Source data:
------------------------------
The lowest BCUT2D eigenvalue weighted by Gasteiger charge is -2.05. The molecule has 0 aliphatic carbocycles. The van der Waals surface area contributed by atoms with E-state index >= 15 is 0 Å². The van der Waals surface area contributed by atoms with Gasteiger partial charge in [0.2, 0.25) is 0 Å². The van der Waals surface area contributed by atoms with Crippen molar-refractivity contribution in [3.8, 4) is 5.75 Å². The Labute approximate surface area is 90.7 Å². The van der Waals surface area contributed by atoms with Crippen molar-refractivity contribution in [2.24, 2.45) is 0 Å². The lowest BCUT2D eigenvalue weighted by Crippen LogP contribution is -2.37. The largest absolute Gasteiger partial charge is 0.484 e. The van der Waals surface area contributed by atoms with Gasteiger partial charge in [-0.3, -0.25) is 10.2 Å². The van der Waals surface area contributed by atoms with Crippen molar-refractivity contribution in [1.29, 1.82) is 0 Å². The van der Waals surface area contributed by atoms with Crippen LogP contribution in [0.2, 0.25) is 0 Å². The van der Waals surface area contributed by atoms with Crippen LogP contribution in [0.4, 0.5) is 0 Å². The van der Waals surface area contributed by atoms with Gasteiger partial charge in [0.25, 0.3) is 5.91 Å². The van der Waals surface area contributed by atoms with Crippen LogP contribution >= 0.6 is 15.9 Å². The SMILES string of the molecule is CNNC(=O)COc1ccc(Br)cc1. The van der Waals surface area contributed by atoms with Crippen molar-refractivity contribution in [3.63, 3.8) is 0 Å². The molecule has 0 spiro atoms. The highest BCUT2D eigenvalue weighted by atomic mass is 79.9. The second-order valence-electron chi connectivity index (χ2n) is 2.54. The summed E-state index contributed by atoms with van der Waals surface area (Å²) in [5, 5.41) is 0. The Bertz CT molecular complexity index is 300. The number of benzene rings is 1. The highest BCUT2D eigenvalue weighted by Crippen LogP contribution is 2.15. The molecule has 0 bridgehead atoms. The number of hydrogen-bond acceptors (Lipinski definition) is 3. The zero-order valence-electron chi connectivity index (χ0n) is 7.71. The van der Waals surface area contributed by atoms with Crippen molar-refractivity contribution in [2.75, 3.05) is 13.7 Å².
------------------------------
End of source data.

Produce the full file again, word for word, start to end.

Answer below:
The lowest BCUT2D eigenvalue weighted by Gasteiger charge is -2.05. The molecule has 0 aliphatic carbocycles. The van der Waals surface area contributed by atoms with E-state index >= 15 is 0 Å². The van der Waals surface area contributed by atoms with Gasteiger partial charge in [0.2, 0.25) is 0 Å². The van der Waals surface area contributed by atoms with Crippen molar-refractivity contribution in [3.8, 4) is 5.75 Å². The Labute approximate surface area is 90.7 Å². The van der Waals surface area contributed by atoms with Crippen molar-refractivity contribution in [2.24, 2.45) is 0 Å². The lowest BCUT2D eigenvalue weighted by Crippen LogP contribution is -2.37. The largest absolute Gasteiger partial charge is 0.484 e. The van der Waals surface area contributed by atoms with Gasteiger partial charge in [-0.3, -0.25) is 10.2 Å². The van der Waals surface area contributed by atoms with Crippen molar-refractivity contribution in [1.29, 1.82) is 0 Å². The van der Waals surface area contributed by atoms with Crippen LogP contribution in [0.2, 0.25) is 0 Å². The van der Waals surface area contributed by atoms with Crippen LogP contribution in [0.4, 0.5) is 0 Å². The van der Waals surface area contributed by atoms with Gasteiger partial charge in [0.25, 0.3) is 5.91 Å². The van der Waals surface area contributed by atoms with Crippen LogP contribution >= 0.6 is 15.9 Å². The SMILES string of the molecule is CNNC(=O)COc1ccc(Br)cc1. The van der Waals surface area contributed by atoms with Crippen molar-refractivity contribution in [3.63, 3.8) is 0 Å². The molecule has 0 spiro atoms. The highest BCUT2D eigenvalue weighted by atomic mass is 79.9. The second-order valence-electron chi connectivity index (χ2n) is 2.54. The summed E-state index contributed by atoms with van der Waals surface area (Å²) in [5, 5.41) is 0. The Bertz CT molecular complexity index is 300. The number of benzene rings is 1. The highest BCUT2D eigenvalue weighted by Crippen LogP contribution is 2.15. The molecule has 0 bridgehead atoms. The number of hydrogen-bond acceptors (Lipinski definition) is 3. The zero-order valence-electron chi connectivity index (χ0n) is 7.71. The van der Waals surface area contributed by atoms with Crippen molar-refractivity contribution in [2.75, 3.05) is 13.7 Å².